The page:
Archive | September, 2009

A Different Approach to Rosh Hashanah

16 Sep

Today I had the honor of studying together with a group of Melton Mini-School alumni in Boca Raton.  In preparation for  Rosh Hashanah,  we considered the Mishnah in Rosh Hashanah (1:2) which states:

At four times the world is judged: On Pesach, for the crops. On Shavuot, for the fruits of the tree. On Rosh Hashanah, all the world passes before Him like benei maron, as  it  says,  “He that fashions the hearts of them all, that  considers all their doings.” (Psalms 33:15) And on Sukkot, they are judged for water.

What is the meaning of benei maron

Answering this question has a powerful impact upon the way we understand the celebration of the New Year.

The most common translation is that it means “like sheep” – based on the aramaic word for sheep, pronounced amar.  This translation has paved the road to the imagery conjured up in the central prayer unetane tokef, which presents the metaphor of passing before God on this day like sheep before the shepherd, as he decides the fate of each and every one.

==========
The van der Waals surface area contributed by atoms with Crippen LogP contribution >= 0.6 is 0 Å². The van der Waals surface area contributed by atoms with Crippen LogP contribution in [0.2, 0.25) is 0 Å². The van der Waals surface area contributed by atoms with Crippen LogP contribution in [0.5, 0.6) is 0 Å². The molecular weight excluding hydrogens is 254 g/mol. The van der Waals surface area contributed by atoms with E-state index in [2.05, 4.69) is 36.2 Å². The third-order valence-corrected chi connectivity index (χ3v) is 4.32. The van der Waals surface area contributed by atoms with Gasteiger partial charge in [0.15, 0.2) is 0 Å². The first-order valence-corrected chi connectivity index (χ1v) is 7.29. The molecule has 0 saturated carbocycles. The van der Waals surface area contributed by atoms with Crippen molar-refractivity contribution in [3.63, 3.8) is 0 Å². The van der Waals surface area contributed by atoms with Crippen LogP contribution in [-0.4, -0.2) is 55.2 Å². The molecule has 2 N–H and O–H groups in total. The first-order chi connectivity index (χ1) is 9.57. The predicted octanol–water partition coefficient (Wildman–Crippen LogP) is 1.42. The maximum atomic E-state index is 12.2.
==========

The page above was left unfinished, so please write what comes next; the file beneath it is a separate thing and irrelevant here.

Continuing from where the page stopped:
IMG_0381-764645However, versions of the Mishnah found in Eretz Yisrael, even into the 12th-14th century, paint a very different picture.  Instead of claiming that we pass before God kivnei maron, an alternate reading indicates that all of humankind passes before God כבנומרון – kivenumeron – a Greek word meaning a “regiment” or “battalion.” That is to say, that on Rosh Hashanah, all human beings pass before God as legions of soldiers passing before the king.

 What a very different image!  Instead of passing before God in as sheep – weak and submissive – we march before the ruler of the world as legions of loyal soldiers, paying tribute to our king of kings, as He reviews the troops, and acknowledges their tribute.

How might such an image change one’s perspective on the spirit of Rosh Hashanah? 

May we be blessed with a year of great joy, great pride, and great accomplishments.

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